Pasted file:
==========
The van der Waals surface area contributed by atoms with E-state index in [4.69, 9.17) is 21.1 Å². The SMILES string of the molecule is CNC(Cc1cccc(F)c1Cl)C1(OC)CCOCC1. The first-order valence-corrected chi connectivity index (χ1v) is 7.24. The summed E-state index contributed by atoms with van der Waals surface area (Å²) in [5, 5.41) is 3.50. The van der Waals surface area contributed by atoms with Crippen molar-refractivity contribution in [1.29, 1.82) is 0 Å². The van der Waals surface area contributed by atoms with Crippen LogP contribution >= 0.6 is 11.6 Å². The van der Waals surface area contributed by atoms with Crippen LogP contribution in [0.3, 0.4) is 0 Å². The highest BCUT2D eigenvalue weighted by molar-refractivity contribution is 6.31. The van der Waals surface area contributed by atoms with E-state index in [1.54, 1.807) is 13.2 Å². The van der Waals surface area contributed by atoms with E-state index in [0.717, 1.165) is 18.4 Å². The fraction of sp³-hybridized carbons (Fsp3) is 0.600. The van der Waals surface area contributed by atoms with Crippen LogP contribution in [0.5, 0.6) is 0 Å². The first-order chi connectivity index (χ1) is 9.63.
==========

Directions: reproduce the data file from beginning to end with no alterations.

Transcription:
The van der Waals surface area contributed by atoms with E-state index in [4.69, 9.17) is 21.1 Å². The SMILES string of the molecule is CNC(Cc1cccc(F)c1Cl)C1(OC)CCOCC1. The first-order valence-corrected chi connectivity index (χ1v) is 7.24. The summed E-state index contributed by atoms with van der Waals surface area (Å²) in [5, 5.41) is 3.50. The van der Waals surface area contributed by atoms with Crippen molar-refractivity contribution in [1.29, 1.82) is 0 Å². The van der Waals surface area contributed by atoms with Crippen LogP contribution >= 0.6 is 11.6 Å². The van der Waals surface area contributed by atoms with Crippen LogP contribution in [0.3, 0.4) is 0 Å². The highest BCUT2D eigenvalue weighted by molar-refractivity contribution is 6.31. The van der Waals surface area contributed by atoms with E-state index in [1.54, 1.807) is 13.2 Å². The van der Waals surface area contributed by atoms with E-state index in [0.717, 1.165) is 18.4 Å². The fraction of sp³-hybridized carbons (Fsp3) is 0.600. The van der Waals surface area contributed by atoms with Crippen LogP contribution in [0.5, 0.6) is 0 Å². The first-order chi connectivity index (χ1) is 9.63.